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Shelf Impact! Marie Mohan

White Paper: Printing on clear plastics

Download kp's latest white paper focusing on the technical aspects of storing, treating, handling, and ink selection to optimize the plastic printing process.

Klöckner Pentaplast

Choose Cartons: Because packaging matters

The packaging you choose does make a difference. Introducing Choose Cartons, a campaign that encourages consumers to think past the contents in a package and think about the package itself. The initiative also gives consumers the chance to share the benefits of cartons and help raise $15,000 for Habitat for Humanity.

Evergreen Packaging

WebFlex™ enables Gilchrist & Soames® to optimize costs and complexities of labeling

WebFlex™ online ordering, proofing and graphics assets management system developed by WS Packaging Group helps simplify the label development and production process for personal care manufacturer Gilchrist & Soames. The company has seen improved productivity, purchasing decisions and consistency between product lines

WS Packaging Group Inc.

Automated shrink sleeve systems in action

Watch this video to see how Tripacks' automated shrink labeling systems handle 600 ppm, how they handle various tamper evident configurations and do single and multi-packs with ease.


Embarking on a new packaging project?

Updated! We’ve picked the brains of leading packaging experts to bring you this must-have PDF e-book. In addition to extensive updates to our 2011 knowledge base, we’ve added an all-new section on sustainability. We cut through the hype and show you what you should be focusing on when it comes to sustainability.

Packaging World

Shelf Impact! Advisory Board

Our packaging experts help shape the content and provide independent analysis.

July 25, 2012
In This Issue

thumbHow to ensure package design sustainability through LCA

Life Cycle Analysis is a tool that the package designer/engineer can use to steer the design and materials selection of a package on a more sustainable route early in the process.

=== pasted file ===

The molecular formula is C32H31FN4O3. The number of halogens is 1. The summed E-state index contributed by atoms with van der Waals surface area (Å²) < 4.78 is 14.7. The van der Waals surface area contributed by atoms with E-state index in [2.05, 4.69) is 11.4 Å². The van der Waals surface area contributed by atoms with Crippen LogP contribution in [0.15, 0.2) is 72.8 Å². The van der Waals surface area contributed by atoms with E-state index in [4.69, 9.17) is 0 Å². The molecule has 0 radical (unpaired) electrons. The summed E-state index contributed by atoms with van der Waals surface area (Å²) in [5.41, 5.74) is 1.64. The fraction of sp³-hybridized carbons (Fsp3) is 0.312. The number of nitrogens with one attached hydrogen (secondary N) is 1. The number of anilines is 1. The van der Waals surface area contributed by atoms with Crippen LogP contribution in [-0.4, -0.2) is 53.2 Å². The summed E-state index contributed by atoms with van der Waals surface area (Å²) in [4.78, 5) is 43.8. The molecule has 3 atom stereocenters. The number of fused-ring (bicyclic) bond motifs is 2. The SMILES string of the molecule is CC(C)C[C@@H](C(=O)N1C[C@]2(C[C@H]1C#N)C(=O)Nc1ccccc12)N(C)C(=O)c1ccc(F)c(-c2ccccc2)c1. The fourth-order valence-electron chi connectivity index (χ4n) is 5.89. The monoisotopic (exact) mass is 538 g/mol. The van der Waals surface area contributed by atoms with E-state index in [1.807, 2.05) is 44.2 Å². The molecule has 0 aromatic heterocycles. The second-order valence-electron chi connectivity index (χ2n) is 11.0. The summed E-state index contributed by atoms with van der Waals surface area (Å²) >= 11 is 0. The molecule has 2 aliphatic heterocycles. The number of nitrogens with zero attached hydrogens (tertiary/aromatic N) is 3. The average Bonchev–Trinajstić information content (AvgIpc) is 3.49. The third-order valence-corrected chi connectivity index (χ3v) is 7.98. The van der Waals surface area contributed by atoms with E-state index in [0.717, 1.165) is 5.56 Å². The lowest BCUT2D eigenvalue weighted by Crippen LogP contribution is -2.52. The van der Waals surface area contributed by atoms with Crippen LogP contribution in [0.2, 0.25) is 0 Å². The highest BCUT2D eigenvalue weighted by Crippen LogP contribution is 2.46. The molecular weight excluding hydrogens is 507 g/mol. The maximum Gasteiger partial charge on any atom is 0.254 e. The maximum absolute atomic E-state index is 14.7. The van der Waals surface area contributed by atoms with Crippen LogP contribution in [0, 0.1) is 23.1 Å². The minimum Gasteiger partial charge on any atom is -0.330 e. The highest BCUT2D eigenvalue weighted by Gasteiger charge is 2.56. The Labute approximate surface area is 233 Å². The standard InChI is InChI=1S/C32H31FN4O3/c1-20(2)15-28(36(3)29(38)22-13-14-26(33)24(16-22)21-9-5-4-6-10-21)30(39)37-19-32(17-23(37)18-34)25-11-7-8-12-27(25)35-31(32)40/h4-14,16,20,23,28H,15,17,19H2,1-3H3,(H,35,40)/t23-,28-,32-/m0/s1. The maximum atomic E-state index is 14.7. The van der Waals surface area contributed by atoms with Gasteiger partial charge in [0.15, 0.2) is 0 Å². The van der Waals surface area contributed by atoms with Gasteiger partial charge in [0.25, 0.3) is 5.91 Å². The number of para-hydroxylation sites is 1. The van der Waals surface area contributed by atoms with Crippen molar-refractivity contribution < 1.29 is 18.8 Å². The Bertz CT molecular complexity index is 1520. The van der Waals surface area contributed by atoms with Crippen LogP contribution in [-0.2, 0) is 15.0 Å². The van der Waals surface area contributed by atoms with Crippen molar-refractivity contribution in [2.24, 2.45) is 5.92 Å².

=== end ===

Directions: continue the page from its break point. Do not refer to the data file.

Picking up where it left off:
thumbPackage Gallery

Cans depict whimsical world of Beanblossom

Anne Marie Mohan, Editor, Shelf Impact!

Awash with fresh, vibrant colors and decorated with fictional tales of the quirky inhabitants of the town of Beanblossom, new 250-mL cans of Beanblossom Hard Cider in five fruit flavors reflect the vision of its brand owner, Oliver Winery of Bloomington, IN. "We believe wine is meant to be approachable, and winemaking is meant to be honest and fun," says Bill Oliver, president of Winemaking for Oliver Winery, a company that boasts the "most modernly equipped winery in the Eastern U.S."

The Beanblossom line of apple wine with natural flavors was launched a decade ago in traditional glass wine bottles. Last year, Oliver rebranded and reintroduced the product in resealable 500-mL aluminum bottles from Exal, employing hand-drawn type and illustrations from local artist Kevin Pope. "Kevin listened and threw out some concepts that were right on, right from the start," recalls Oliver. "It's an absolutely fun, fresh package that reflects the bright fruit flavors we've achieved with the cider."

In spring 2012, Oliver added the 250-mL aluminum can, supplied by Ball, to the lineup, providing a single-serve option for the 8% ABV cider beverage. This smaller size comes in a four-can multipack, housed in a similarly colorful and creative carton.

Artwork for the bottles, cans, and cartons comprises characters imagined by Pope, illustrated in his signature style, with stories for each "that are very true to Americana and rural or oddball lifestyles," explains Oliver. "His drawn people try to become someone everyone might know—an uncle, an aunt, neighbors—usually not as bright as they truly believe they are, but also risk takers and adventurers."

Read the full article



How to ensure package design sustainability through LCA

By Eric Hartman, Director of Packaging Technologies and Commercialization, Product Ventures

As a technical resource in a design firm that focuses on helping clients develop market-changing packaging for their products, I believe that it's important to do what we can to design sustainability into a package early on in the process. This is a far more effective approach than trying to quickly add on a sustainability Band-Aid fix once the product or the package is halfway through design. Inevitably someone asks the question late in the game, "Have you thought about sustainability in the design of this pack?"

In order to ensure we are on the same page, it's essential for us to all have a clear understanding of what I mean by the term "sustainability." I define sustainability as the commonsense notion that long-term prosperity and ecological health not only go together, but they also depend on one another. Sustainability means long-term cultural, ecologic, and economic health and vitality. To put this another way, sustainability is about actions that are ecologically sound, economically viable, and socially just and humane. Sustainability is a systematic way of thinking, not just an add-on approach of environmental consideration.

To me, "packaging" sustainability means understanding the chemistry of the materials that you select for your packages and the impact that they have on the environment, including the costs associated with obtaining and disposing of them, and the logistical implications of transporting them from place to place, either as raw materials or as finished packages.